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Costa Ricans Awed By Miracle Which Is Key To Sainthood Of Pope John Paul II

posted 4 Jul 2013, 11:07 by Sam Mbale   [ updated 4 Jul 2013, 11:08 ]

Pope John Paul II moves closer to sainthood after miracle in Costa Rica is confirmed by Vatican commission.

CARTAGO, COSTA RICA (JULY 03, 2013) (REUTERS) -  The late Pope John Paul II moved closer to sainthood this week after a commission of cardinals and bishops credited him with a second miracle since his death, Italian media reported.

The Congregation for the Causes of Saints, the Vatican body that reviews candidates for sainthood, decided the pope's intercession was behind the healing of a woman from Costa Rica on May 1, 2011, according to the reports.

The late pontiff was credited with the healing of a Costa Rican woman from Cartago called Floribeth Mora, who was apparently cured of a severe brain injury after her family began praying to his memory.

Mora's neighbours in the small town of La Union de Tres Rios in the Cartago province, located about 25 kilometres (16 miles) east of capital city San Jose, said they were in awe of what they believed to be a miracle.

"How can it be that in this small country such as Costa Rica, in this poor small neighbourhood, this miracle took place. It's amazing! There are no words to describe it," said neighbour Cecilia Chavez.

Mora herself was not willing to be interviewed.

Praying to a colourful altar of the late pope, the residents praised Mora and her family.

"She and her husband deserve this, as well as the husband and whole family. They are a very good family. They are very educated and well respected by everyone on this little street. They are very generous. They truly help those who are in need. They try to help and are strong," said another neighbour Daniel Hernandez.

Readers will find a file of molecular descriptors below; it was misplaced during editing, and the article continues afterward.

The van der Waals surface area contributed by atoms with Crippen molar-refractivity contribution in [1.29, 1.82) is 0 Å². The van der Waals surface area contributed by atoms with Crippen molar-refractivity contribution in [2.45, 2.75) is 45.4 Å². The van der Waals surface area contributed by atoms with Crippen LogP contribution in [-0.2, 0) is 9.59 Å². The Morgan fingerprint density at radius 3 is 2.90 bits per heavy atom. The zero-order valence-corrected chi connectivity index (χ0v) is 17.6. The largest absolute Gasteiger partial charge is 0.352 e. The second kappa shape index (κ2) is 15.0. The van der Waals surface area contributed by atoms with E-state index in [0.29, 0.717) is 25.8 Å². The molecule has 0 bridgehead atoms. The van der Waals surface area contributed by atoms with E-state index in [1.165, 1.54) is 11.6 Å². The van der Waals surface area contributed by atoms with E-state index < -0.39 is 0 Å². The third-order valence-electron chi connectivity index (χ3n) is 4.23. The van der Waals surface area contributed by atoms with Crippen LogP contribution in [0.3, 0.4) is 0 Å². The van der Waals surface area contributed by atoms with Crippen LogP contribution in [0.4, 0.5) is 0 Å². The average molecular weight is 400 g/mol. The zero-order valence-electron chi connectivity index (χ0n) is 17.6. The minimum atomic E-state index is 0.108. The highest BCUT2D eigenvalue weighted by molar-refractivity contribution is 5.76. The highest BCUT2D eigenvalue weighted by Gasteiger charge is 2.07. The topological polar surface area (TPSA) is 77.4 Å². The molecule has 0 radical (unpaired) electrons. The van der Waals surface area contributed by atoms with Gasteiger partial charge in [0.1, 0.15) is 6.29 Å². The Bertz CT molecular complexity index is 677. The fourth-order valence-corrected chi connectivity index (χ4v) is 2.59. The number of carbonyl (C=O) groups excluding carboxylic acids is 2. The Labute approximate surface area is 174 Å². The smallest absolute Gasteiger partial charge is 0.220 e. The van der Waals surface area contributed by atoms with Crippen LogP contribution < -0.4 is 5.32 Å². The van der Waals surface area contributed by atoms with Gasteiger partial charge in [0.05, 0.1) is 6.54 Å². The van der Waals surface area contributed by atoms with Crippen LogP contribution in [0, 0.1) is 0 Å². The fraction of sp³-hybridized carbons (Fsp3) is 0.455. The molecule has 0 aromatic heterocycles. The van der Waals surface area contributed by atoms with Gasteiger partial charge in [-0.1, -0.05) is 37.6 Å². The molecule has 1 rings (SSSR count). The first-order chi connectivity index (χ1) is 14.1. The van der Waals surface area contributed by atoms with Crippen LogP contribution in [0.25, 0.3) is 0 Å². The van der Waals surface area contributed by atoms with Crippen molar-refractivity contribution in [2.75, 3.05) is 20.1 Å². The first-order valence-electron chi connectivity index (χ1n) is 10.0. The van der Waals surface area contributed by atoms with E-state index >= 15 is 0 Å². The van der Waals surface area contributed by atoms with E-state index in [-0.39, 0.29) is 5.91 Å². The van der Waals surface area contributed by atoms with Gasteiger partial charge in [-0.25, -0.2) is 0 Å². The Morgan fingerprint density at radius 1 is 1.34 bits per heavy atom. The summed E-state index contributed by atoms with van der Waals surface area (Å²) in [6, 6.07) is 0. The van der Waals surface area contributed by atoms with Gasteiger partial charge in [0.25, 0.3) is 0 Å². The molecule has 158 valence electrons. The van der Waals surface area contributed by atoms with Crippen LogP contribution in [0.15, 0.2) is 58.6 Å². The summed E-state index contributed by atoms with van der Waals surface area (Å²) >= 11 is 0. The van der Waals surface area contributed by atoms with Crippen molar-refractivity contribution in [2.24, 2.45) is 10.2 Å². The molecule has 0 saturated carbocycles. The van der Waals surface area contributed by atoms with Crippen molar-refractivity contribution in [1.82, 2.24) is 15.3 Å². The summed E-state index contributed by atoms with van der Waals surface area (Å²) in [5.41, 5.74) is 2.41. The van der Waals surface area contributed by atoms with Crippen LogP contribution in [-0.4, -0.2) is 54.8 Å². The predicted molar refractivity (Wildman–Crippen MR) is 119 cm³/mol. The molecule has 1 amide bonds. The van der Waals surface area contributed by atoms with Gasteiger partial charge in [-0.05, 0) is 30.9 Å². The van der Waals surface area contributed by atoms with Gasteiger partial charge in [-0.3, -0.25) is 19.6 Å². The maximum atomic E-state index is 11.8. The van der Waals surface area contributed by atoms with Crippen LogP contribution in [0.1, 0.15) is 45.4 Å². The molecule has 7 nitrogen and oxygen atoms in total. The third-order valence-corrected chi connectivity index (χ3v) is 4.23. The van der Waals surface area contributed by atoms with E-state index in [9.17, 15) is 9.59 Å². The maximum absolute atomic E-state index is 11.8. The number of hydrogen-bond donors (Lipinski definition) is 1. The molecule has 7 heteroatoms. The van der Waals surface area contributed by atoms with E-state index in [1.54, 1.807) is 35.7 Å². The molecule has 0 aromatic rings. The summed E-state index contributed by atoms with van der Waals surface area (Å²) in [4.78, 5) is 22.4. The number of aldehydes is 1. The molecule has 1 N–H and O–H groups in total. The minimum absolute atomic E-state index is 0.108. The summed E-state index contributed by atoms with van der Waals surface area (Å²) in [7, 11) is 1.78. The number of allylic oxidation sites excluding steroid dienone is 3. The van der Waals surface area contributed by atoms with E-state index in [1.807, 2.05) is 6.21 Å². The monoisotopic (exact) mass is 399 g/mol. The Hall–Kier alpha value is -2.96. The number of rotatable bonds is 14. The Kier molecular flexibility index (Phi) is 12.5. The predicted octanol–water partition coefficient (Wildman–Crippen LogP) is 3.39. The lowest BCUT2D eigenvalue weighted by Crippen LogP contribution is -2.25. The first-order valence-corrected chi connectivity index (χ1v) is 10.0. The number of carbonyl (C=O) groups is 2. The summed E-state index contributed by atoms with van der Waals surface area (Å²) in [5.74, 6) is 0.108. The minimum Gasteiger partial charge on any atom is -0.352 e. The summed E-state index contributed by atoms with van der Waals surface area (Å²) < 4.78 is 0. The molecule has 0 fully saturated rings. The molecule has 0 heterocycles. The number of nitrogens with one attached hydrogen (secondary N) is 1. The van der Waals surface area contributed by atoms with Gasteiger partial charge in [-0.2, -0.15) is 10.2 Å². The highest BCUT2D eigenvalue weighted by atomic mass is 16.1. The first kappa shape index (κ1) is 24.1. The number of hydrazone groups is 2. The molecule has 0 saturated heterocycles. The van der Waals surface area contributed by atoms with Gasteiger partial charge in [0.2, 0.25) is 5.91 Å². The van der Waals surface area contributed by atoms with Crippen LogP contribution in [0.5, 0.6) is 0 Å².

A canonization ceremony for the Polish-born pontiff, who died in April 2005, could come as soon as December, Vatican sources said. That would be the fastest progression to sainthood in modern times.

The remaining stage in the ancient procedure is a signature from the current pope, Francis, confirming the decision.

"Once this process has been reviewed, the information is passed onto the Holy Father, so that the pope solemnly certifies that there is effectively no doubt we are faced with a saint. He signs off on the definitive sentence," said a Costa Rican Bishop from Alajuela, Monsignor Angel Sancasimiro.

The woman had walked into Calderon Guardia Hospital in San Jose complaining of a headache.

Diagnostic tests revealed the presence of an aneurysm, the swelling of a blood vessel or artery, in her brain.

Neurosurgeon Alejandro Vargas Roman said later tests found no sign of the aneurysm and that he had no scientific explanation for its disappearance.

"The patient had an fusiform aneurysm of the medium right brain artery, accompanied by cerebral bleeding. The patient came to our hospital. The question of why it disappeared without surgical intervention is without explanation. I have never read about this anywhere around the world," Vargas Roman said.

John Paul had already been credited with asking God to cure French nun Sister Marie Simon-Pierre Normand of Parkinson's disease, which helped lead to his beatification in 2011, when he was declared a "blessed" of the Church.

A second miracle is required in order for someone to be given full sainthood.

John Paul's successor, Benedict, waived a church rule that normally requires a five-year waiting period before the preliminaries to sainthood can begin.

John Paul's 27-year-papacy saw the collapse of communism across eastern Europe, starting in his native Poland.

Millions of people attended his funeral in 2005 and many cried "Santo Subito" or "Make him a saint straight away".